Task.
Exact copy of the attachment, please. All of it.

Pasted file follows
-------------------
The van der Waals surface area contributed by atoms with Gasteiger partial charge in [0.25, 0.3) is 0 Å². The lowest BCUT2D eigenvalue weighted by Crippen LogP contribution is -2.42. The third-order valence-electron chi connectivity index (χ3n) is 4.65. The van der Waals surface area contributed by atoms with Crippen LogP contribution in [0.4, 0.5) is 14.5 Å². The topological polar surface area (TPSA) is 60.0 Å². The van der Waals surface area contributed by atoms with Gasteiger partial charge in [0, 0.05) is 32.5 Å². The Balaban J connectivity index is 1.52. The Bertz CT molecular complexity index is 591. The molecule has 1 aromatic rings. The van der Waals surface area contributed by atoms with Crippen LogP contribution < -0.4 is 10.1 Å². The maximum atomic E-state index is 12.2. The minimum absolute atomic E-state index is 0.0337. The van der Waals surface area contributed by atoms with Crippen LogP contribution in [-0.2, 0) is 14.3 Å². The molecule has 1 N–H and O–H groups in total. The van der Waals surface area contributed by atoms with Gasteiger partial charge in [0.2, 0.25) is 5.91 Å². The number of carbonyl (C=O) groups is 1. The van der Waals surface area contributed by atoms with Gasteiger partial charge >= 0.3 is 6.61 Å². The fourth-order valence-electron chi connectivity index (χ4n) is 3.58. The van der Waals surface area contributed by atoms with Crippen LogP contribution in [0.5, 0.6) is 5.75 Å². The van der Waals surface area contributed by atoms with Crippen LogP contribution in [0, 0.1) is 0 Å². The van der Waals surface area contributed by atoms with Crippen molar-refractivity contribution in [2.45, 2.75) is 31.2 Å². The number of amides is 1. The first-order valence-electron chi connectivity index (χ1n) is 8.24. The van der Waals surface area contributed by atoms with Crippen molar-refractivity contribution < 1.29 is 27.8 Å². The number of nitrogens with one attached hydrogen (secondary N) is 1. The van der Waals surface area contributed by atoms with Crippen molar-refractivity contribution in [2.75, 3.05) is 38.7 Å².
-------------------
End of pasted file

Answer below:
The van der Waals surface area contributed by atoms with Gasteiger partial charge in [0.25, 0.3) is 0 Å². The lowest BCUT2D eigenvalue weighted by Crippen LogP contribution is -2.42. The third-order valence-electron chi connectivity index (χ3n) is 4.65. The van der Waals surface area contributed by atoms with Crippen LogP contribution in [0.4, 0.5) is 14.5 Å². The topological polar surface area (TPSA) is 60.0 Å². The van der Waals surface area contributed by atoms with Gasteiger partial charge in [0, 0.05) is 32.5 Å². The Balaban J connectivity index is 1.52. The Bertz CT molecular complexity index is 591. The molecule has 1 aromatic rings. The van der Waals surface area contributed by atoms with Crippen LogP contribution < -0.4 is 10.1 Å². The maximum atomic E-state index is 12.2. The minimum absolute atomic E-state index is 0.0337. The van der Waals surface area contributed by atoms with Crippen LogP contribution in [-0.2, 0) is 14.3 Å². The molecule has 1 N–H and O–H groups in total. The van der Waals surface area contributed by atoms with Gasteiger partial charge in [0.2, 0.25) is 5.91 Å². The number of carbonyl (C=O) groups is 1. The van der Waals surface area contributed by atoms with Gasteiger partial charge >= 0.3 is 6.61 Å². The fourth-order valence-electron chi connectivity index (χ4n) is 3.58. The van der Waals surface area contributed by atoms with Crippen LogP contribution in [0.5, 0.6) is 5.75 Å². The van der Waals surface area contributed by atoms with Crippen LogP contribution in [0, 0.1) is 0 Å². The van der Waals surface area contributed by atoms with Crippen molar-refractivity contribution in [2.45, 2.75) is 31.2 Å². The number of amides is 1. The first-order valence-electron chi connectivity index (χ1n) is 8.24. The van der Waals surface area contributed by atoms with Crippen molar-refractivity contribution < 1.29 is 27.8 Å². The number of nitrogens with one attached hydrogen (secondary N) is 1. The van der Waals surface area contributed by atoms with Crippen molar-refractivity contribution in [2.75, 3.05) is 38.7 Å².